US declaration on UN reform is not organization’s document - LavrovRussian Politics & Diplomacy September 24, 13:34
US not to strike on DPRK as it is aware Pyongyang has nuclear weapon - LavrovRussian Politics & Diplomacy September 24, 13:32
US forces assist Syrian opposition force in crossing IS positionsRussian Politics & Diplomacy September 24, 12:55
Putin discusses Russia’s economy growth with ministersBusiness & Economy September 24, 2:38
Lavrov warns against partition of SyriaRussian Politics & Diplomacy September 23, 0:00
Lavrov calls to coordinate Russian, US military action in SyriaRussian Politics & Diplomacy September 22, 21:05
Lavrov blames Obama administration for souring Russia-US tiesRussian Politics & Diplomacy September 22, 20:41
Waging war on Korean Peninsula inadmissible, says LavrovRussian Politics & Diplomacy September 22, 20:36
Russian Northern Fleet completes drills in ArcticMilitary & Defense September 22, 18:01
Cities are evolving into major growth drivers of the global economy. They are developing at a rapid pace and are ahead of their respective countries in most areas. Smaller cities are catching up with the largest metropolises when it comes to the competition for investments and human capital. Generally, cities try to gain the edge by focusing on creating a comfortable living environment.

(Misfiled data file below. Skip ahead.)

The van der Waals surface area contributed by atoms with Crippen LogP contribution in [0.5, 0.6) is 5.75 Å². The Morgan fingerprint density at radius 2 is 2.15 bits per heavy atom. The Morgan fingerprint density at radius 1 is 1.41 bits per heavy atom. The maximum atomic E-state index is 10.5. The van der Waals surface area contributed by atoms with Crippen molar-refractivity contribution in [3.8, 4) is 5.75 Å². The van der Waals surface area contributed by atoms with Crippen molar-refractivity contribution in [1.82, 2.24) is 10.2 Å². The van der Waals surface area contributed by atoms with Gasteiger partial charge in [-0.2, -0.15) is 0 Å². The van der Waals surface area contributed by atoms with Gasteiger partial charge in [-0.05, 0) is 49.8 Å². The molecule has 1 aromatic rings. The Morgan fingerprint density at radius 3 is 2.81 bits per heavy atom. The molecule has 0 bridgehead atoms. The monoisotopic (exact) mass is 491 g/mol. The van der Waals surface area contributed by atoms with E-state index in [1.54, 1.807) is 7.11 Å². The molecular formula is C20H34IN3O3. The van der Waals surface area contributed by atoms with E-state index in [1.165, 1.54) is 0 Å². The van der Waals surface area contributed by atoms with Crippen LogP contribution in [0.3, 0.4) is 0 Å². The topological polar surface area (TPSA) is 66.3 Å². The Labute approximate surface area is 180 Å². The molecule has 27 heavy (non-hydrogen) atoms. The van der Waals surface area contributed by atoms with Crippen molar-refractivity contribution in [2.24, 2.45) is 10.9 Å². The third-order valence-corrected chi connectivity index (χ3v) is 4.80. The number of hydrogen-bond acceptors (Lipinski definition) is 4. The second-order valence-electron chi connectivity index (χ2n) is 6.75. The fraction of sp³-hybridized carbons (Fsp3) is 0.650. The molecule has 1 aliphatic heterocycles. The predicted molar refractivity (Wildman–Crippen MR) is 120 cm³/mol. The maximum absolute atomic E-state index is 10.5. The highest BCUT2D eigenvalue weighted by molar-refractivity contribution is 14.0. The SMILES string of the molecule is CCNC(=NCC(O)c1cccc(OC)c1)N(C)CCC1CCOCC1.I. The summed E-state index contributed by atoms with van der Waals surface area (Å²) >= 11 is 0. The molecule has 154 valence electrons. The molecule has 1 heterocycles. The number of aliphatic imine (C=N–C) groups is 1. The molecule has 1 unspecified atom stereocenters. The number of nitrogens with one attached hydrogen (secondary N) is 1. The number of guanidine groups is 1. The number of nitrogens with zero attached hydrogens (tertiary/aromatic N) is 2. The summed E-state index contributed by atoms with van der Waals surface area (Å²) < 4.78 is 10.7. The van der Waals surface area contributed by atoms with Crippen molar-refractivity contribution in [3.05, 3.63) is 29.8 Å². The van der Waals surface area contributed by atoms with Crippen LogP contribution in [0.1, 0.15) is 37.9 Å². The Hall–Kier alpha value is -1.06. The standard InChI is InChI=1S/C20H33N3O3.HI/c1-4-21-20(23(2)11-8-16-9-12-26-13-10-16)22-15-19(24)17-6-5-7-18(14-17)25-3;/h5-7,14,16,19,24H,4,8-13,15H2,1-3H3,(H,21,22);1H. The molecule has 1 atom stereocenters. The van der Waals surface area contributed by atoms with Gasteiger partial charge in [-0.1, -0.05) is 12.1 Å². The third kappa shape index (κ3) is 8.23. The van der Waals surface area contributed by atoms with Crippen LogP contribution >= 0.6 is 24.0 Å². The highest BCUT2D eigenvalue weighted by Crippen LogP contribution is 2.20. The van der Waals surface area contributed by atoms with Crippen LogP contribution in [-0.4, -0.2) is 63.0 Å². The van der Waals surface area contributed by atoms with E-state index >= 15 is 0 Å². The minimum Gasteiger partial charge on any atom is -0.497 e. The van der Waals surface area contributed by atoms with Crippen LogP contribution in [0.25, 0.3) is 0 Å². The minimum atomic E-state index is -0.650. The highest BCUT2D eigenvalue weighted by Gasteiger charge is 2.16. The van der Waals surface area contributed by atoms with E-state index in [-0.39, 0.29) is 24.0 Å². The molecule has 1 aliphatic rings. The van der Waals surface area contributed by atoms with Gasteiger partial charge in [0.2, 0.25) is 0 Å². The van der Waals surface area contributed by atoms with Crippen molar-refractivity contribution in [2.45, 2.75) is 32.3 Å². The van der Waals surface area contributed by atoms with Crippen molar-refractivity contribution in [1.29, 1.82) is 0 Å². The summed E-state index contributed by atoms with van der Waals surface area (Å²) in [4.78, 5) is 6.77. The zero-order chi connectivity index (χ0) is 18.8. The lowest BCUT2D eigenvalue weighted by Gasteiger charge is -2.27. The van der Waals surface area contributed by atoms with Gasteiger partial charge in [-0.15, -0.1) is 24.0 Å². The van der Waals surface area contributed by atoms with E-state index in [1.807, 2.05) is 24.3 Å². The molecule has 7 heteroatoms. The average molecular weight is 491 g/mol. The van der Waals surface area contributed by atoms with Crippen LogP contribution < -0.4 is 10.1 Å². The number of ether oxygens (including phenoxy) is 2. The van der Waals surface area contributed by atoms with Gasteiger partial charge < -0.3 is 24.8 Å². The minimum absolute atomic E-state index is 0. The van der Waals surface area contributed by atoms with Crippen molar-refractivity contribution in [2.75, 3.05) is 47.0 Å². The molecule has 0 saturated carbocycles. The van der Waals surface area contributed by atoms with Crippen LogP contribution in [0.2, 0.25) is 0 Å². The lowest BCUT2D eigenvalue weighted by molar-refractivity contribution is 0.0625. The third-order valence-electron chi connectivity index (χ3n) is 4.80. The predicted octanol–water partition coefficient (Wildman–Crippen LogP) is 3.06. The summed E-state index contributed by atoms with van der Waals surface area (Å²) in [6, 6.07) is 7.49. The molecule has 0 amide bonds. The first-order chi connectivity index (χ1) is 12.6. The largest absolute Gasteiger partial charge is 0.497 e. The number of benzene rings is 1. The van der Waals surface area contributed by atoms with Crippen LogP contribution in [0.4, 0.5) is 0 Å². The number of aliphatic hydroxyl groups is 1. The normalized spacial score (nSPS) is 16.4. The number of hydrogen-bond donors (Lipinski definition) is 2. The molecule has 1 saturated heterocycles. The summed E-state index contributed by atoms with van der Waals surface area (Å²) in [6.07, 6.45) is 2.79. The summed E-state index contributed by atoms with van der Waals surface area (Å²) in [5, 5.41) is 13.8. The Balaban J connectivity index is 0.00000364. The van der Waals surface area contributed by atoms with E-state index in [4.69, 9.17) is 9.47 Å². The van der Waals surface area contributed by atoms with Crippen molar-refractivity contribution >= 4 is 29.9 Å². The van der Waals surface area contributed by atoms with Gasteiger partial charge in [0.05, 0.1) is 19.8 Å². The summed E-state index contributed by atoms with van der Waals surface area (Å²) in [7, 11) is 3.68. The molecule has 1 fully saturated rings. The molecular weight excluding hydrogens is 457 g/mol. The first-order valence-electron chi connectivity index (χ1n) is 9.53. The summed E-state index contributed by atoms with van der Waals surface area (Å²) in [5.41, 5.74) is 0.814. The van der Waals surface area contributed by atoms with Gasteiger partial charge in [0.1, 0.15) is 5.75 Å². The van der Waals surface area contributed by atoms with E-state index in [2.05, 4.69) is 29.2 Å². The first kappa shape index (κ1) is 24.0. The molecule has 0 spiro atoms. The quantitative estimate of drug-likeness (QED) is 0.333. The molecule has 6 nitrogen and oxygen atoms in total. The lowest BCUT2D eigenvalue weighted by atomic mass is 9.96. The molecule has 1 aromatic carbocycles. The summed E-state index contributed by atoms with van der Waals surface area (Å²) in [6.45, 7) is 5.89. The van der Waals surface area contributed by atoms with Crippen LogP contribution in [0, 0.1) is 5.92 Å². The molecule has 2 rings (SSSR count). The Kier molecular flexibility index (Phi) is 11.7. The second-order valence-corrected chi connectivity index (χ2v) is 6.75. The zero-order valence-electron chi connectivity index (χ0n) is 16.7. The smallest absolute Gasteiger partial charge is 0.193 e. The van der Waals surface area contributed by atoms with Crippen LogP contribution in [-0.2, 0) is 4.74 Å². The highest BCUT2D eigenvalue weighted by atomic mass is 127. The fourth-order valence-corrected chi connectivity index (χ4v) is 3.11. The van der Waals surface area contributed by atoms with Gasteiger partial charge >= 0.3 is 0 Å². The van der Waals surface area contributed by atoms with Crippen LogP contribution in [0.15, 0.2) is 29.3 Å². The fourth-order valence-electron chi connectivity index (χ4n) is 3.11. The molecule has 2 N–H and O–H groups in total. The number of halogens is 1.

As the world’s cities grow in number and size, so does their stratification in terms of resources and development priorities. This process is supported by the incoming human capital and the improving living conditions.
According to the EIU, the world’s most competitive cities are New York, London, Singapore, Hong Kong and Tokyo, with the rest of the list featuring other largest western and Asian cities (Japanese, for example). Generally, these same cities can also be found on the liveability rankings.
The world’s most densely populated cities are located in emerging economies – China, India, Pakistan, South America and Africa.
Experts have worked out several important trends that contribute to successful long-term urban development:
In Russia, 74% of the population live in urban areas, and 15 million-plus cities constitute the financial centres of the country.
Further development of the Russian economy requires the rest of its cities to be up to the mark.